Life is tough enough for any young musician.
Hey Jude, don't be afraid. Take a sad song and make it better...
"Jude" is John Charles Julian Lennon. Born to John and Cynthia Lennon on April 8, 1963. "Actually," Julian says, " I didn't know it was written for me until about two years ago. I was shocked. But it's nice to be connected with such a classic." Julian's own LP success, Valotte, has gone certified platinum, but Julian remains in the shadows of the ex- Beatle that he may never be able to step out of.
The trouble with being Julian Lennon began almost from the very beginning. Cynthia Powell was pregnant when she and John Lennon married in August 1962. Shortly after Julian's birth, the Beatles conquered the airwaves with "Please, Please Me." It become their first number one single. The worldwide hysteria was unprecedented. Beaflemania was born.
The Fab Four's fame-rested upon the followings of teenager fanatics who fantasized and idolized the group. Therefore, it was bad publicity for John Lennon to be married, let alone have a child. The Lennons moved to Weybridge, Surrey. It was difficult times for Julian and his mother. "I was told to keep a low profile, to put it mildly," Cynthia says. The intended anonymity beset isolation and distance between father and son. As Yoko Ono explains, "It was hard for John to give space to a child because he was more involved in growing up himself."
During Julian's formative years in Wales, father John was the original Nowhere Man. The mere idea of fatherhood "unnerved him" says May Pang, John's companion in the mid-'70s. Cynthia and John divorced in 1968. "I'd rather not think about the times when I didn't see him, and I hope I'll meet him up there for a drink or whatever when I disappear," says Julian.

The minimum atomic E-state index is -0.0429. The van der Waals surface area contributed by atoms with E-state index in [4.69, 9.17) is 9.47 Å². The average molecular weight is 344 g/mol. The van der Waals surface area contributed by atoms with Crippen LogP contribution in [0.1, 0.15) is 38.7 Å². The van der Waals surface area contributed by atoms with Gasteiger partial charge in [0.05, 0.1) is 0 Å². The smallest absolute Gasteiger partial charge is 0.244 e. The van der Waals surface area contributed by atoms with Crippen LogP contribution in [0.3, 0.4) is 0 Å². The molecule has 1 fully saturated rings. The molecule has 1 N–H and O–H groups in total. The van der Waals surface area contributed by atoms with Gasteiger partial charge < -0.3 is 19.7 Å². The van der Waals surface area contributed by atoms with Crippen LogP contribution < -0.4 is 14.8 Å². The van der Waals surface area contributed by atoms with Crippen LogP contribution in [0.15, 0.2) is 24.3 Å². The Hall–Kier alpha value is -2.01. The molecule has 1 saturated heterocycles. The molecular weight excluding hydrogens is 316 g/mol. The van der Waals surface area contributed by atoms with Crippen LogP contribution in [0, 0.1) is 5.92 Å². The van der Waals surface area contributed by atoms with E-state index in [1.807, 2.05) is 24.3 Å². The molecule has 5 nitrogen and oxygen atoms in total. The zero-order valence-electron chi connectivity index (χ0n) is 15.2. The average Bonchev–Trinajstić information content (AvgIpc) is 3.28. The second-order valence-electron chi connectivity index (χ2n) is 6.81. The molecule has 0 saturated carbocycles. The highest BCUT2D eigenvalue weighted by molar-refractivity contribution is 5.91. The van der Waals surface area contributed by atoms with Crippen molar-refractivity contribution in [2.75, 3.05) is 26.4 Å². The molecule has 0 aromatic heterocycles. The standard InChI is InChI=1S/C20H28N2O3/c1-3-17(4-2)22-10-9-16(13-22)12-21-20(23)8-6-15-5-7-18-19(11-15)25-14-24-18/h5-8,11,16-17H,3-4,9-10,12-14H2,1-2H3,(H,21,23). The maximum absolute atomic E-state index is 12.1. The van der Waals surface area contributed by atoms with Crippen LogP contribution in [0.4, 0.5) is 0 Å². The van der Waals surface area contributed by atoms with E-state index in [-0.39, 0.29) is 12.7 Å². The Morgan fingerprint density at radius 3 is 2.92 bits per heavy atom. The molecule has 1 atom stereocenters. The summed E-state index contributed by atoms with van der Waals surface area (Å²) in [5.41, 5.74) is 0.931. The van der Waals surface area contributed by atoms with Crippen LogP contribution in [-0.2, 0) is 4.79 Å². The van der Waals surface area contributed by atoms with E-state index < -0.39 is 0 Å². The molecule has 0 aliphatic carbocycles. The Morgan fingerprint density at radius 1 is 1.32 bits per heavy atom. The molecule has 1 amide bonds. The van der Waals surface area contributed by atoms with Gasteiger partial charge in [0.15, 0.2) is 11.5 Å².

"We were getting closer as I was getting older," Julian explains. "I was getting to understand him." But the attempted relationship never developed. They lost spoke in late November of 1980-the next month, John Lennon was shot to death outside his Dakota apartment in New York City.
Julian was devastated. But it convinced him to "work harder, not sit around. I felt I had to go out and do something." Voila! Valotte debuted on the British charts at No. 12 and hasn't turned back since.
John and Julian Lennon. The comparisons are inevitable but the similarities aren't contrived. "Au natural," says Julian. "I know the similarities. I also love them, and I hope I'll never lose them." That particular bemused gaze that Julian emits from the cover of Valotte could only come from one parent; and one can't ignore Julian's distinct voice that eerily, but unintentionally, imitates his father's.
Julian describes his writings as "extended fragments" much like John Lennon's Imagine years, and admits that Imagine inspired Valotte. "I'm not trying to carry on tradition, except maybe in the simplicity of Dad's writing," Julian says. "People should just appreciate the songs for what they are and not read a lot into them."
Besides, it's not as if Julian has spent years waiting for these songs. He wrote most of them in a few months at the French chateau, Valotte. "I look at people and see the mistakes they make-and I try to avoid them. I write from watching- and from a bit of self-experience."
Julian Lennon has come to terms with being a rock and roll son and now audiences must sidestep comparisons and accept him as an individual, innovative musician.
The comparisons and similarities will probably follow Julian for the rest of his life, and the trouble he says, is "...a lot of people are looking for it (similarities), dragging the dregs, saying, 'Listen, that ' note sounds...' I mean there's no need for that." Let it be.
© 1985 Rock!
'Hey Jules' © 1998 - 2002 CJ Burianek